Researchers May Have Confirmed Whether HCV Treatment Poses Liver Cancer Risk


Large study finds increased risk of hepatocellular carcinoma with cirrhosis, but not with direct-acting antiviral HCV treatment.

Fasiha Kanwal, MD

Fasiha Kanwal, MD

Results from a large cohort study alleviate concerns that direct-acting antiviral (DAA) treatment of hepatitis C virus (HCV) could increase risk of heptatocellular carcinoma (HCC), while confirming that cirrhosis is a prominent factor in HCC — the fastest growing cause of cancer-related deaths in the US.

There had been no consensus on the possibility that DAA treatment could increase risk for HCC as recently as the 2017 International Liver Congress, due to the inconsistent findings from relatively small trials, Raoel Maan, MD — Department of Gastroenterology and Hepatology, Erasmus MC University Medical Center Rotterdam — and Jordan Feld, MD, MPH — Toronto Centre for Liver Disease, Toronto General Hospital, University of Toronto — noted in commentary accompanying the study.

"The studies were generally small and of varying quality, leaving clinicians uncertain of how to advise their patients,” researchers wrote. “In short, the HCV community needed larger cohort studies.”

They credited the researchers of the new large cohort study, however, for having answered that need, and having likely “closed the case on the HCC occurrence issue after achieving sustained virologic response (SVR)."

Fasiha Kanwal, MD — Professor of Medicine and Interim Chief, Gastroenterology, Baylor College of Medicine — and colleagues conducted a retrospective cohort study of 22,500 patients in Veterans Health Administration hospitals who received DAA treatment in 2015 for HCV infection, including 39% with cirrhosis.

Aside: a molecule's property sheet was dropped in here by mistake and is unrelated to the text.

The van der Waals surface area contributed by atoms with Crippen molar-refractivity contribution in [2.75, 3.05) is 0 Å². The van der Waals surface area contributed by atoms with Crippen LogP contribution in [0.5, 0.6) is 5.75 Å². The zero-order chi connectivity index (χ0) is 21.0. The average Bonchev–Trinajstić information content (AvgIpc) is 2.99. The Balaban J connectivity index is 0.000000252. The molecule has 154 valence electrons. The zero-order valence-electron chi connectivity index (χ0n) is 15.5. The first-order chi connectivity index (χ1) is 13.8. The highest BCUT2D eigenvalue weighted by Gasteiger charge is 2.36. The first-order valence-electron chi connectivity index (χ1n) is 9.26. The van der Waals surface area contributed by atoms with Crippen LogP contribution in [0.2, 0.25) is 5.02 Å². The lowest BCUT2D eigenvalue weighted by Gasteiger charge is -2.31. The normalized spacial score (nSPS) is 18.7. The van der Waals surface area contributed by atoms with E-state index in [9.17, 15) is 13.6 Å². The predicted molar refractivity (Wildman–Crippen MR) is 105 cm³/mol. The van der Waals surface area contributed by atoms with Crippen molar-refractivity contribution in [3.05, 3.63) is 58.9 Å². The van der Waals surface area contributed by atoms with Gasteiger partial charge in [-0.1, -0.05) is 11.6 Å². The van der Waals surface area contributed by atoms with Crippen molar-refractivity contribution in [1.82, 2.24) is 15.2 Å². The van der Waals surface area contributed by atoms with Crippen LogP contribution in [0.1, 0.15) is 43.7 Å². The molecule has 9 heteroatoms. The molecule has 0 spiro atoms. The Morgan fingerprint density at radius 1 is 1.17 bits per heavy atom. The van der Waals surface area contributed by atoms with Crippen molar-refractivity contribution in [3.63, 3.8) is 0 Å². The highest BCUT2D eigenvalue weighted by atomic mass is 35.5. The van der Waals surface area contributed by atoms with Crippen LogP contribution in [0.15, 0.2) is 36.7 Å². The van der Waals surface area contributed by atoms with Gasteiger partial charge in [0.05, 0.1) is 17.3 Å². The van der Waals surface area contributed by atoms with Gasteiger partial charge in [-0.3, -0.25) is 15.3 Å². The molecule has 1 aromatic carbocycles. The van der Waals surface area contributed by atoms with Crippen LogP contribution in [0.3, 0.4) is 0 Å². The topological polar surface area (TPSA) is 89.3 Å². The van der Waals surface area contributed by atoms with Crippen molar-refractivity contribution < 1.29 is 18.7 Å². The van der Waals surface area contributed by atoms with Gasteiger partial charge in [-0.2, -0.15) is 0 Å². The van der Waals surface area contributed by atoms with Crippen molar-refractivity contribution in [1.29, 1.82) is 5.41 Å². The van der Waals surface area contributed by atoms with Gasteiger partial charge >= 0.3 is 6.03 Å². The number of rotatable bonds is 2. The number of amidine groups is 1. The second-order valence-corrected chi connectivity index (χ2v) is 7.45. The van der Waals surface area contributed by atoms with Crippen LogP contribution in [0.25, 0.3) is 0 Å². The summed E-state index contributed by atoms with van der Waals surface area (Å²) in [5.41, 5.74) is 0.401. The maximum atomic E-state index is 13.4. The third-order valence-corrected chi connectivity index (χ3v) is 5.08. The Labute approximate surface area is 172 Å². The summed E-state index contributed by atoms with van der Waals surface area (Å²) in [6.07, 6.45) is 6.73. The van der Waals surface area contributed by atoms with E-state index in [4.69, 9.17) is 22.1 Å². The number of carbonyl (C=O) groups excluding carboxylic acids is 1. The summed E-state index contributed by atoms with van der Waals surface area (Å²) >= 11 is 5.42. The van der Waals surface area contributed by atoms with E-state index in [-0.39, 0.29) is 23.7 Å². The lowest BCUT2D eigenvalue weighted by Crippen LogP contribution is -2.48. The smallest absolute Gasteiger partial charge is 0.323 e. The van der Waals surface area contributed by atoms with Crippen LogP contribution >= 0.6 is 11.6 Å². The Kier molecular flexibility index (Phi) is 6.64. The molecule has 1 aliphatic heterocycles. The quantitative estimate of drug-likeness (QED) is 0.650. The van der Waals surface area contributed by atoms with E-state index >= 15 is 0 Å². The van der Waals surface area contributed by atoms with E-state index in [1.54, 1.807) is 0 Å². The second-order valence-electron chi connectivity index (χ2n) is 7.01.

In addition to analyzing risk from incidence rates, they also considered the aggressiveness of newly emergent HCC during and after DAA treatment, from presence of multifocal and advanced tumors.

In the follow-up through September 2016, there were 271 new cases of HCC, including in 183 patients who had achieved SVR. Patients achieving SVR with the DAA treatment had a significantly reduced incidence of HCC (0.9%, 95% Confidence Interval [CI] 0.77-1.03) than those who did not (3.45%, CI 2.73-4.18).

After controlling for baseline factors, SVR was associated with reduced risk with adjusted hazard ratio of 0.28. Although there was a higher incidence of HCC in those with cirrhosis, attaining SVR with the DAA treatment showed a similar protective effect, with adjusted hazard ratio of 0.32. There was no difference in tumor size or stage in HCC emerging during or after DAA treatment.

Kanwal and colleagues noted that the HCC preventative effect of SVR was evident early in treatment, and increased over time.

"These data show that successful eradication of HCV confers a benefit in patients treated with DAA,” researchers wrote. “Although few recent studies have raised concerns that DAA might accelerate the risk of HCC in some patients early in the course of treatment, we did not find any factors that differentiated patients with HCC that developed during DAA treatment compared with HCC that developed later in follow-up."

The collective findings did not support the notion that DAAs promote hepatocarcinogensis, researchers concluded.

Maan and Feld concurred with that conclusion, adding that since achieving SVR does not eliminate risk of the development of HCC in those with cirrhosis, "early treatment to prevent cirrhosis is the preferred strategy.”

The large cohort study of risk of hepatocellular cancer in HCV patients treated with direct-acting antiviral agents was published in the October issue of Gastroenterology.

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